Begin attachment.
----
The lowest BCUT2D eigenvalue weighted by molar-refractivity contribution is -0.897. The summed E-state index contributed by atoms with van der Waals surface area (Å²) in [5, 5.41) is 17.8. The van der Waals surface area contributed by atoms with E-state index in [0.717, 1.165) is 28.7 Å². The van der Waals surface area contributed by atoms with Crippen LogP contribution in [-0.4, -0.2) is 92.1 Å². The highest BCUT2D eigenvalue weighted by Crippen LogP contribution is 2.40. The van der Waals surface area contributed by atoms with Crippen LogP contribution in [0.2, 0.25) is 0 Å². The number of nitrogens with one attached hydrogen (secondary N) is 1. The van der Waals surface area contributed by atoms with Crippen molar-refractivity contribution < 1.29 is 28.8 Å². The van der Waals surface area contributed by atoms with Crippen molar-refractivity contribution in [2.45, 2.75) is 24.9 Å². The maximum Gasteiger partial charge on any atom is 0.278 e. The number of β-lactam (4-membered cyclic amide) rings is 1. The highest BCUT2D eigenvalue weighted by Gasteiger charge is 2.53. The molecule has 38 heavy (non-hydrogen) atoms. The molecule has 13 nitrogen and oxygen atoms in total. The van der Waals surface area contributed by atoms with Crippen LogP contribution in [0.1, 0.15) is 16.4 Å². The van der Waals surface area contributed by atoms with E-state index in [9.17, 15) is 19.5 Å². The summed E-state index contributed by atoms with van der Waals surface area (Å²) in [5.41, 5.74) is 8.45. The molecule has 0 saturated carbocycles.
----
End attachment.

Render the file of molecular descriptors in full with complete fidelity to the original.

The lowest BCUT2D eigenvalue weighted by molar-refractivity contribution is -0.897. The summed E-state index contributed by atoms with van der Waals surface area (Å²) in [5, 5.41) is 17.8. The van der Waals surface area contributed by atoms with E-state index in [0.717, 1.165) is 28.7 Å². The van der Waals surface area contributed by atoms with Crippen LogP contribution in [-0.4, -0.2) is 92.1 Å². The highest BCUT2D eigenvalue weighted by Crippen LogP contribution is 2.40. The van der Waals surface area contributed by atoms with Crippen LogP contribution in [0.2, 0.25) is 0 Å². The number of nitrogens with one attached hydrogen (secondary N) is 1. The van der Waals surface area contributed by atoms with Crippen molar-refractivity contribution < 1.29 is 28.8 Å². The van der Waals surface area contributed by atoms with Crippen molar-refractivity contribution in [2.45, 2.75) is 24.9 Å². The maximum Gasteiger partial charge on any atom is 0.278 e. The number of β-lactam (4-membered cyclic amide) rings is 1. The highest BCUT2D eigenvalue weighted by Gasteiger charge is 2.53. The molecule has 38 heavy (non-hydrogen) atoms. The molecule has 13 nitrogen and oxygen atoms in total. The van der Waals surface area contributed by atoms with Crippen LogP contribution in [0.1, 0.15) is 16.4 Å². The van der Waals surface area contributed by atoms with E-state index in [9.17, 15) is 19.5 Å². The summed E-state index contributed by atoms with van der Waals surface area (Å²) in [5.41, 5.74) is 8.45. The molecule has 0 saturated carbocycles.